A Philip Morris Marlboro brand cigarette burns in an ashtray for this arranged photograph in Tiskilwa, Illinois, on Wednesday, July 12, 2017.
Daniel Acker | Bloomberg | Getty Images
Altria‘s first-quarter earnings declined as revenue fell short of estimates and cigarette shipments continue to decline.
The parent of Marlboro cigarettes has been shifting its business away from traditional tobacco products, and announced it acquired the remaining 20% stake in On, a nicotine pouch product.
The company’s stock was down 1.1% lower in late morning trading.
Here’s what the company reported for the first quarter compared with what Wall Street was expecting, based on a survey of analysts by Refinitiv:
- Earnings per share: $1.07 adjusted vs. $1.05 expected
- Revenue: $4.88 billion, excluding excise taxes, vs. $4.98 billion expected
Net income decreased to $1.42 billion, or 77 cents per share, from $1.55 billion, or 83 cents per share, a year earlier.
Excluding items, Altria earned $1.07 per share, topping the $1.05 per share expected by analysts surveyed by Refinitiv.
Revenue fell 5.1% to $6.04 billion from $6.36 billion a year earlier. However, after excluding excise taxes, its revenue was $4.88 billion, which was shy of the $4.98 billion, analysts expected.
Total cigarette shipments to wholesalers fell 12% year over year. However, Altria estimates cigarette industry shipments fell 2% in the quarter, which was flat with year-earlier levels.
Altria once again lowered the value of its Juul vaping brand, this time writing its value down by $200 million. The company said the fair value of its stake, which it acquired for $12.8 billion in December 2018, was worth $1.5 billion at the end of March.
Although the total vaping category increased 24% year over year, Juul’s retail share fell 6% year over year to 33% of the category, the company said.
“Against a challenging comparison, our tobacco businesses performed well in the first quarter and we continued to make progress advancing our non-combustible portfolio,” said CEO Billy Gifford.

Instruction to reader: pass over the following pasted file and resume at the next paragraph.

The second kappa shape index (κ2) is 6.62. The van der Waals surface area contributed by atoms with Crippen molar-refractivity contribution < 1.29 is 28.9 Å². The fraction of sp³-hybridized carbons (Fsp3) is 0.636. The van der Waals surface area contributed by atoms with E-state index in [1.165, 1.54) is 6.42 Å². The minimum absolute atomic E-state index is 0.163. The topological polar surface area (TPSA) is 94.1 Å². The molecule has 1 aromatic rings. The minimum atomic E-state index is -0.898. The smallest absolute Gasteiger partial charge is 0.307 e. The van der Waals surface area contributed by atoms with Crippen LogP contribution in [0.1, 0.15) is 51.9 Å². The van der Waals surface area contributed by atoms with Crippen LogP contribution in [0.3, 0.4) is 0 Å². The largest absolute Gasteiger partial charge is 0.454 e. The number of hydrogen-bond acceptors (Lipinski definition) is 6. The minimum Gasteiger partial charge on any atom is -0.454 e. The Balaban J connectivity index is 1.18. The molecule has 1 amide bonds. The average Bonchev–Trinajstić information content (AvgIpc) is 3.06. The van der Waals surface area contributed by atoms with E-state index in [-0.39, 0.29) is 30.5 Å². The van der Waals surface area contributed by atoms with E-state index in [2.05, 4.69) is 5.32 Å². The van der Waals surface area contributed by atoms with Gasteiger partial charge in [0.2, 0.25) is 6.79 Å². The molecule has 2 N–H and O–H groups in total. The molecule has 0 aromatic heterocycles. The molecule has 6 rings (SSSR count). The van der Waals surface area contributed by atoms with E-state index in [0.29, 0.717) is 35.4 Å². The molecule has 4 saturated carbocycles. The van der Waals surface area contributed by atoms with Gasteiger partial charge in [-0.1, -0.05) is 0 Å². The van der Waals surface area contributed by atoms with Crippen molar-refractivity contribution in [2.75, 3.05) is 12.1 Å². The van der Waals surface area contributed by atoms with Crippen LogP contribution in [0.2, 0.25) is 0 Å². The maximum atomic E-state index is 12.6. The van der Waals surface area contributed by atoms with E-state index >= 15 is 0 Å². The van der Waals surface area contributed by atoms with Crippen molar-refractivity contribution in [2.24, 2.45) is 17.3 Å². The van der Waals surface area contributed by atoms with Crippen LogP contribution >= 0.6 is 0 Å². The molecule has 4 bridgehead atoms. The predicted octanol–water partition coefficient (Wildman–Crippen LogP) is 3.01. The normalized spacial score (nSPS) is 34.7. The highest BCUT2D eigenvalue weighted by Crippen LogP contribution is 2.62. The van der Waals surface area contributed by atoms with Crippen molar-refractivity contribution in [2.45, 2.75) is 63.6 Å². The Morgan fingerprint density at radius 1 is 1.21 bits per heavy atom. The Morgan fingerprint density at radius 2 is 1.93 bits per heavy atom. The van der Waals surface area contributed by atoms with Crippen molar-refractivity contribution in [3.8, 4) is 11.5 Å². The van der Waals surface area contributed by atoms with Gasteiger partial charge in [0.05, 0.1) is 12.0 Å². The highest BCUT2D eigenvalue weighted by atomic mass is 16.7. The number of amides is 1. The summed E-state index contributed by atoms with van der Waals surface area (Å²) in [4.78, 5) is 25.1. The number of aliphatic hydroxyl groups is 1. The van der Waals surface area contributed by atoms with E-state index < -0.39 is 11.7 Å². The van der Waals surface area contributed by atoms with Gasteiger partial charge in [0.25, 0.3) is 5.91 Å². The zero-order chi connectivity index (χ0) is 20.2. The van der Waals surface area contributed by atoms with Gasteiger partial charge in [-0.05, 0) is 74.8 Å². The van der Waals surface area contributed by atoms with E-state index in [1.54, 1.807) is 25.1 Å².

Gifford also attributed some of that success to the stay-at-home trends that the pandemic brought as people were able to smoke at home more easily throughout the day.
“You also have the offsets, you have the government stimulus that just came out and we’ll see how the consumer thinks about that as their mobility has increased and what other areas of discretionary spend they could use that stimulus towards,” he added in a conference call.
Altria and other tobacco companies could be facing a tougher regulatory environment. On Thursday, the Food and Drug Administration, which regulates tobacco products in the U.S., said it will propose a ban on menthol-flavored cigarettes. Menthol cigarettes have often been disproportionately used by people of color. The vast majority of Black smokers use menthol cigarettes, and Black men have the highest rates of lung cancer deaths in the U.S.
Altria has a 26% share of the menthol market, which makes up about a third of all cigarettes sold in the U.S. About 17% of Altria’s cigarette volume is in this category, according to a recent report from Bernstein analyst Callum Elliott.
In addition, the Biden administration announced last week that it is considering placing a cap nicotine levels in cigarettes.
All of these potential changes are at a very early stage and are will likely be challenged by the industry.
Altria previously sent a letter to the FDA asking it to spread the word that nicotine, the addictive ingredient in cigarettes, doesn’t cause cancer. The company said this would help smokers transition to potentially less risky noncombustible options, such as their heated tobacco stick Iqos and nicotine pouch On.